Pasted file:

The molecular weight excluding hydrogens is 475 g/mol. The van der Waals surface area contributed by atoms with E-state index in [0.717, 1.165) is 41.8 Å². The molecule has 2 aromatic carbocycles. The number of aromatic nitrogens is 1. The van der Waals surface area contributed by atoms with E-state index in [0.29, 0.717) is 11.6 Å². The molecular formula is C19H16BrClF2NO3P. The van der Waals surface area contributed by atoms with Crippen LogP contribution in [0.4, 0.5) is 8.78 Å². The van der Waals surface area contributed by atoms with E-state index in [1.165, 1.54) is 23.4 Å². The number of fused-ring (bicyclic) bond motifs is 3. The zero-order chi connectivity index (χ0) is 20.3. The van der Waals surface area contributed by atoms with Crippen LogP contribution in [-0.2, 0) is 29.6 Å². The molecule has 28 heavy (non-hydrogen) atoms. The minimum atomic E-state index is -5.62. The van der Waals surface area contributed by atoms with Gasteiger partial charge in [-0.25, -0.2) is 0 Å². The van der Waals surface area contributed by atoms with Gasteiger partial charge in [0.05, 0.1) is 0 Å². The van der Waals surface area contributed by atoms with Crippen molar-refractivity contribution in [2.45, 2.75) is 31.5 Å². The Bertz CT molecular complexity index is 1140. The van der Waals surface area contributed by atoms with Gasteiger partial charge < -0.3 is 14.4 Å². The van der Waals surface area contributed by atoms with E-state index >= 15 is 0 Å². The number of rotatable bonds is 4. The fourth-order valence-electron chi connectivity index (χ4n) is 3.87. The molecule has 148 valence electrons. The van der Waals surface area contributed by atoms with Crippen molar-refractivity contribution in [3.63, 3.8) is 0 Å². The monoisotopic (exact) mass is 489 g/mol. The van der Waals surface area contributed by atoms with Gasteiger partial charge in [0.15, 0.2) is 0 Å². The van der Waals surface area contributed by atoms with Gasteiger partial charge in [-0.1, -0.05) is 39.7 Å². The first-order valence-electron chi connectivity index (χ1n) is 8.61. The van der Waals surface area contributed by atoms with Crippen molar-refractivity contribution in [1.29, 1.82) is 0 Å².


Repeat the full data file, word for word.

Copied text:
The molecular weight excluding hydrogens is 475 g/mol. The van der Waals surface area contributed by atoms with E-state index in [0.717, 1.165) is 41.8 Å². The molecule has 2 aromatic carbocycles. The number of aromatic nitrogens is 1. The van der Waals surface area contributed by atoms with E-state index in [0.29, 0.717) is 11.6 Å². The molecular formula is C19H16BrClF2NO3P. The van der Waals surface area contributed by atoms with Crippen LogP contribution in [0.4, 0.5) is 8.78 Å². The van der Waals surface area contributed by atoms with E-state index in [1.165, 1.54) is 23.4 Å². The number of fused-ring (bicyclic) bond motifs is 3. The zero-order chi connectivity index (χ0) is 20.3. The van der Waals surface area contributed by atoms with Crippen LogP contribution in [-0.2, 0) is 29.6 Å². The molecule has 28 heavy (non-hydrogen) atoms. The minimum atomic E-state index is -5.62. The van der Waals surface area contributed by atoms with Gasteiger partial charge in [-0.25, -0.2) is 0 Å². The van der Waals surface area contributed by atoms with Gasteiger partial charge in [0.05, 0.1) is 0 Å². The van der Waals surface area contributed by atoms with Crippen molar-refractivity contribution in [2.45, 2.75) is 31.5 Å². The Bertz CT molecular complexity index is 1140. The van der Waals surface area contributed by atoms with Gasteiger partial charge < -0.3 is 14.4 Å². The van der Waals surface area contributed by atoms with E-state index >= 15 is 0 Å². The number of rotatable bonds is 4. The fourth-order valence-electron chi connectivity index (χ4n) is 3.87. The molecule has 148 valence electrons. The van der Waals surface area contributed by atoms with Crippen molar-refractivity contribution in [3.63, 3.8) is 0 Å². The monoisotopic (exact) mass is 489 g/mol. The van der Waals surface area contributed by atoms with Gasteiger partial charge in [0.15, 0.2) is 0 Å². The van der Waals surface area contributed by atoms with Gasteiger partial charge in [-0.1, -0.05) is 39.7 Å². The first-order valence-electron chi connectivity index (χ1n) is 8.61. The van der Waals surface area contributed by atoms with Crippen molar-refractivity contribution in [1.29, 1.82) is 0 Å².